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Chapter

Cover Politics

6. Nations and Nationalism  

This chapter examines the concept of nation, its relationship with the state, and the phenomenon of nationalism. The concept of nation implies a notion of common biological descent and may thus be associated with ‘race’. In turn, nationalist ideas may be expressed in racist forms, although we must exercise caution when relating nationalism to racism. The chapter first considers the many different ways that the phenomenon of nationalism has been theorized, focusing on nationalist ideology in relation to the nation-state, as expressed in the principle of self-determination, and patriotism as a form of nationalism. It then explores the phenomenon of the multinational state and of sub-state nationalism and discusses three forms of nationalism: ethnic nationalism, civic nationalism, and anti-colonial nationalism. It also shows how nationalism has been faring in the era of globalization.

Chapter

Cover The Globalization of World Politics

31. Nationalism, national self-determination, and international relations  

John Breuilly

This chapter examines the role of nationalism and national self-determination (NSD) in shaping the major institution of modern international relations: the nation-state. It considers different types of nationalism and how they vary from one another, whether the commonly accepted sequence of nation > nationalism > nation-state is actually the reverse of the normal historical sequence, and whether the principle of NSD is compatible with that of state sovereignty. The chapter also explores the contribution of nationalism to the globalization of world politics and the changing meanings of NSD since 1918. Three case studies of nationalism are presented: Germany, India, and Yugoslavia. There follows one more case study that focuses on nationalisms in South Africa, making a distinction from South African nationalism.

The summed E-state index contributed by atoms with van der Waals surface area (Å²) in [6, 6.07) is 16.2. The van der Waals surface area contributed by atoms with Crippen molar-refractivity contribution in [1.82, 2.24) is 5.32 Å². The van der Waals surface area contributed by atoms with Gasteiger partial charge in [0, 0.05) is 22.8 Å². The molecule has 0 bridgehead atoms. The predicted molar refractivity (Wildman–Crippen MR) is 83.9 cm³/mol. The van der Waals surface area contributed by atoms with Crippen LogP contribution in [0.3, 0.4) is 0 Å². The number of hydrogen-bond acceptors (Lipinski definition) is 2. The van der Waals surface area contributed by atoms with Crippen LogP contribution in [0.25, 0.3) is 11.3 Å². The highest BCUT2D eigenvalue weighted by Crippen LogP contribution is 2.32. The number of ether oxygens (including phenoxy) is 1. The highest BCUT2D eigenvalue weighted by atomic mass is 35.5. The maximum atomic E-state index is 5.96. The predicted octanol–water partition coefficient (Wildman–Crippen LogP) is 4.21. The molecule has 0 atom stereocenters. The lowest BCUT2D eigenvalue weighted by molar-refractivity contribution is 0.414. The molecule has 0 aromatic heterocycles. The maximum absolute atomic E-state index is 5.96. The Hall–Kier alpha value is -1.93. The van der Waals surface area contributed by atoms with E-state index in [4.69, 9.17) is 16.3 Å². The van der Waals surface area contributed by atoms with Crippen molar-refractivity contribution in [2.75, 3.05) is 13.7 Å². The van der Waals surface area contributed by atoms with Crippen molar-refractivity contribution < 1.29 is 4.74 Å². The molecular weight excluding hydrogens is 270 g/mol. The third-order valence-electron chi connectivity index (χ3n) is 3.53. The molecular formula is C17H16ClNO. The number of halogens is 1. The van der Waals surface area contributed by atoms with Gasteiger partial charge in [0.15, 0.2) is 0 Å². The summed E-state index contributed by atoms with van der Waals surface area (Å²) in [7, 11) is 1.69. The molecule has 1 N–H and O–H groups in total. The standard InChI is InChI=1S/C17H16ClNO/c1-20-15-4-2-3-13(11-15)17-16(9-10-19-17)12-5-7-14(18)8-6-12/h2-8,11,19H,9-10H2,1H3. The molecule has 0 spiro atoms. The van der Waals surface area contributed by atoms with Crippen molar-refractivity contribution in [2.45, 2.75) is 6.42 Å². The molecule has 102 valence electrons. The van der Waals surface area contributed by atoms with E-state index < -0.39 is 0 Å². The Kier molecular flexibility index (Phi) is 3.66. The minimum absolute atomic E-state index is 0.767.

Chapter

Cover Introduction to Politics

16. Introducing Global Politics  

Stephanie Lawson

This chapter discusses global politics in relation to the phenomenon of globalization. ‘Global politics’ as a field of study encompasses the traditional concerns of International Relations with how states interact under conditions of anarchy but lays greater emphasis on the role of non-state actors and processes in a globalizing world. The chapter first provides an overview of politics in a globalizing world before explaining the basic distinctions between ‘state’ and ‘nation’ in the context of contemporary global politics. It then considers the variation in state forms and the phenomenon of empire throughout history as well as the historical emergence of the modern state and state system in Europe along with ideas about sovereignty and nationalism against the background of ‘modernity’. It also examines the effective globalization of the European state system through modern imperialism and colonialism and the extent to which these have been productive of contemporary global order.